Red Rocks Revisited, this time in Sedona

The last time we visited Sedona in 2010, we had a downpour and could barely see the giant red rocks. We never expected such rain in Arizona, but it happens. This time we had beautiful weather and clear views of massive red peaks.

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Michael’s view from his morning run along the “Airport Trail.” The airport is actually on a cliff above the town.

As in Utah, the red color comes from iron oxide. The top layers of the land here are basalt and limestone that are harder than the underlying sandstone. As water erodes the sandstone, it undercuts the upper layers and whole sections of rock fall, leaving a sheer cliff. Thus the striking formations in Sedona.

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Bell Mountain, one of the most photographed spots in Arizona. Note the bell shape. There are actually a couple people on the top in this shot.

It’s very hot here. Late September and the daytime temperature is still over 90F. But it’s a dry heat, so we were able to go for a hike to enjoy some of the rock formations close up.

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Selfie with Cathedral Rock rising just beyond Owl Creek.

Oh wait, that isn’t us. It’s Jimmy Stewart and Debra Paget in Broken Arrow. This is us:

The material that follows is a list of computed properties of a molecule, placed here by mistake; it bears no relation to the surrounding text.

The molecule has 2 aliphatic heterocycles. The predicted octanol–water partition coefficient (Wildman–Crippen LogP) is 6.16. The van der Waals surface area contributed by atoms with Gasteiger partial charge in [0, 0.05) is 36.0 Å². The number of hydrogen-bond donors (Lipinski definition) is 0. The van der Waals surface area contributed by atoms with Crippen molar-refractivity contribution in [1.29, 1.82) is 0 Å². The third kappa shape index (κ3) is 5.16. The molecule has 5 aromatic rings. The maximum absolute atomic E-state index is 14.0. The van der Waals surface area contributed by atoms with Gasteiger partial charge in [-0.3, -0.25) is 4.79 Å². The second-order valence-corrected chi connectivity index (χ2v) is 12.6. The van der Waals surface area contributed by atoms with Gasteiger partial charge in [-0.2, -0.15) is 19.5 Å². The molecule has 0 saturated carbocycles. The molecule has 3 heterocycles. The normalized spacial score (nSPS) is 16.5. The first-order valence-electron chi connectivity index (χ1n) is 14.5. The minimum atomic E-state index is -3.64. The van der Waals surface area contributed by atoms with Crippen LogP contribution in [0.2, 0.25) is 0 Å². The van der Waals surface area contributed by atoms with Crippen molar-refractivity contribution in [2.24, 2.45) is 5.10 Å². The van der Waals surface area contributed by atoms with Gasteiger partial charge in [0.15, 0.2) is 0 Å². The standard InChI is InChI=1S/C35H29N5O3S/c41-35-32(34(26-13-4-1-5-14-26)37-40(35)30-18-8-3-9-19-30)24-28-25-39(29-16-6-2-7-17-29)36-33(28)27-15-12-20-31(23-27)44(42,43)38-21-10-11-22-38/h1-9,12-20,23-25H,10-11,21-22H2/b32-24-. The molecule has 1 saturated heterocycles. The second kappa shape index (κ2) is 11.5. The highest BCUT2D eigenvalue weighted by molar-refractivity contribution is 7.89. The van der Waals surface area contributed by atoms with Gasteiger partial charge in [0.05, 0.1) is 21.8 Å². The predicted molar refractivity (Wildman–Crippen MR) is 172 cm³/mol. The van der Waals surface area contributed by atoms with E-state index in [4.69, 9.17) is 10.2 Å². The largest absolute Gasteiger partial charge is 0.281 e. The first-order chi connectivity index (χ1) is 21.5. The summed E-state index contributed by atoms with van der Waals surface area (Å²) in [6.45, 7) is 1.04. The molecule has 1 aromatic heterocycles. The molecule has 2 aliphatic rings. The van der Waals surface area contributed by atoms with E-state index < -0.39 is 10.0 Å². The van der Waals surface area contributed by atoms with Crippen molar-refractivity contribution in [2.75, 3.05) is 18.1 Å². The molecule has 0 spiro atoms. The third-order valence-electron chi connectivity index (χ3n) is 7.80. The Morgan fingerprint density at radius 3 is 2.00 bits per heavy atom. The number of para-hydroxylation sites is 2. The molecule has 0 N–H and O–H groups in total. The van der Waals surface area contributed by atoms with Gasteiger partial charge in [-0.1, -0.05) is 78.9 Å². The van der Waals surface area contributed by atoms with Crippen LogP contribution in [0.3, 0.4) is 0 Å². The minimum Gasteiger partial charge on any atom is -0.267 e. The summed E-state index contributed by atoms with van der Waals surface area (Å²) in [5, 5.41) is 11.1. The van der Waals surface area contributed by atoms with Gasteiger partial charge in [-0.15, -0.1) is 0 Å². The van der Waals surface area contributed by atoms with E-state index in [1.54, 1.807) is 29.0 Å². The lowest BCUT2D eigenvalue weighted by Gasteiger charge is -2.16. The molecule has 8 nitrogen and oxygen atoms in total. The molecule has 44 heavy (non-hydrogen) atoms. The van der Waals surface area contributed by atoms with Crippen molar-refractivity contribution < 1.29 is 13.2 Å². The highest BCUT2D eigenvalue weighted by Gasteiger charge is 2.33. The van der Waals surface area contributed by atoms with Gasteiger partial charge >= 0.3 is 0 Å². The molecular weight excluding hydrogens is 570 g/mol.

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Fording Owl Creek to get to the Cathedral Rock trail.

These striking backdrops make Sedona popular for filming movies. Watch a few old Westerns and you may see more.

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Burt Lancaster (playing an Apache Indian) in Apache. He’s about to cross Owl Creek, heading toward Cathedral Rock, 1954

Nancy, playing herself, crossing Owl Creek, in front of Cathedral Rock, a little downstream from Burt.

This is the view today of Owl Creek and Cathedral Rock undisturbed by people.

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Owl Creek and Cathedral Rock, 2015. Not much different from 1954, except that Indians are now Native Americans and would not be portrayed in films by Caucasians.

Bell Rock, Cathedral Rock, and several other locations in Sedona are known spots with vortex energy. In 1987 thousands of people gathered around Bell Rock for a Harmonic Convergence. Not much happened. The same for us today; we didn’t notice any special consciousness during our visit, just an appreciation for the area’s beauty.

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A majestic view from just south of Sedona.

Sculptor Marguerite Brunswig Staude was so impressed by the beauty of the area that she commissioned the construction of the Chapel of the Holy Cross church here in 1956. Click on the photo above to enlarge it and see the cathedral in the lower right.

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Seemingly carved into the stone, the chapel is a spot of natural peace and spirituality.

From rocks shaped like cathedrals to cathedrals built on rocks, that’s our short trip to Sedona. Sayonara to Sedona and on to Palm Springs.

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